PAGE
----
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The mystery of the “same sky” postcards

An obsessive collector noticed something strange in his 11,000 postcards. 

Coleman Lowndes is a lead producer who has covered history, culture, and photography since joining the Vox video team in 2017.

James Brouwer has been collecting postcards for more than 30 years. His collection numbers over 11,000; images of old-age homes, ugly restaurants, onlookers, and 1960s advertising are neatly organized in boxes in his Canadian home.

But James started to notice that some of his postcards — dozens, in fact — appeared to have the exact same sky. Looking even closer, he noticed that the same-sky postcards were all made by one publisher: Dexter Press out of West Nyack, New York.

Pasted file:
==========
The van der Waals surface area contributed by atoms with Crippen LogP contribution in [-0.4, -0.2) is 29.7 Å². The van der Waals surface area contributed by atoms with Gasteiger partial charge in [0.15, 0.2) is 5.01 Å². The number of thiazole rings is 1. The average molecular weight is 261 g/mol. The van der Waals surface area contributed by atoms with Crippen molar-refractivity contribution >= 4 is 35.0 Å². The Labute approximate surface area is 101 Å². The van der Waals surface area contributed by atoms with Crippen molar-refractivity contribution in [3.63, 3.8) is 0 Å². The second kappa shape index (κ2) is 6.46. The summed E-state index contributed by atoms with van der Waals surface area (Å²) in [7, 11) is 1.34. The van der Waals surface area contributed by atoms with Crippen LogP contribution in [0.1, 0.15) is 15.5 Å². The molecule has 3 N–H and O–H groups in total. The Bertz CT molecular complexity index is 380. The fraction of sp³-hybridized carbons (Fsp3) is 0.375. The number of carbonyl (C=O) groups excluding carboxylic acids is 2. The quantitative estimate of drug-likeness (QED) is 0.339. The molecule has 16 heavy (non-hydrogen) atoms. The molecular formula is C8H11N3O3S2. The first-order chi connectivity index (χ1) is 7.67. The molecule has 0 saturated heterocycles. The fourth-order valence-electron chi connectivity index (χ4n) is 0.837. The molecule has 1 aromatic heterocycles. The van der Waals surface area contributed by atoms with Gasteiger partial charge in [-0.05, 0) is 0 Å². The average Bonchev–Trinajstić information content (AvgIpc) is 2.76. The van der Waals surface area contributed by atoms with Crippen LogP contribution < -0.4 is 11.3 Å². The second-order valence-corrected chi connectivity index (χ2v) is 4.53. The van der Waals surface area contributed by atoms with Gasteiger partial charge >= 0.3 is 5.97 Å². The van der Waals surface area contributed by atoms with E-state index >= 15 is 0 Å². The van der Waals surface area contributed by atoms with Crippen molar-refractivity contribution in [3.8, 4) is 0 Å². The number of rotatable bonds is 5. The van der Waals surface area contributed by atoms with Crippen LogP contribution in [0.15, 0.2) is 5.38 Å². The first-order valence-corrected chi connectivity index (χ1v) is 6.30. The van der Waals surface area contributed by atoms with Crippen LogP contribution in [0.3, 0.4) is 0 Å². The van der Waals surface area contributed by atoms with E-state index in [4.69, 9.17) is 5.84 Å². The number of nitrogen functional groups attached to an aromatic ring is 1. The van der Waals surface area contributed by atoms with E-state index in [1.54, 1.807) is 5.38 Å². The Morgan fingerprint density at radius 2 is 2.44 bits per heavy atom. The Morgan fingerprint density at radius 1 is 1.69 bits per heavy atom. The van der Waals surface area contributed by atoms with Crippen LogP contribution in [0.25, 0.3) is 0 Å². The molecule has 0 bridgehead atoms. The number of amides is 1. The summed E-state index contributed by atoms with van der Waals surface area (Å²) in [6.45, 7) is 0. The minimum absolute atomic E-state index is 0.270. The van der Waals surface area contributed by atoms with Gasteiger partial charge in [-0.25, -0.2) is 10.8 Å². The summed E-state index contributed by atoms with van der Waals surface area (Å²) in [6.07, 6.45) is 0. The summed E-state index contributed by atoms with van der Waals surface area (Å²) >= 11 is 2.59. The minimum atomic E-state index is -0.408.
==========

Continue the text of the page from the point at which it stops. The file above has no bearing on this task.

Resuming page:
Dexter Press was once one of the largest publishers of “chrome-era postcards” — postcards made from color photographs became popular in the 1940s. By the time James started collecting in the 1980s, “chrome cards” were mostly overlooked by collectors, and could be bought cheaply in flea markets. It wasn’t until he looked through a lot of these cards that he noticed the same sky repeating itself.

You can explore Brouwer’s full postcard collection online.

Darkroom is a history and photography series that anchors each episode around a single image. Analyzing what the photo shows (or doesn’t show) provides context that helps unravel a wider story. Watch previous episodes here.

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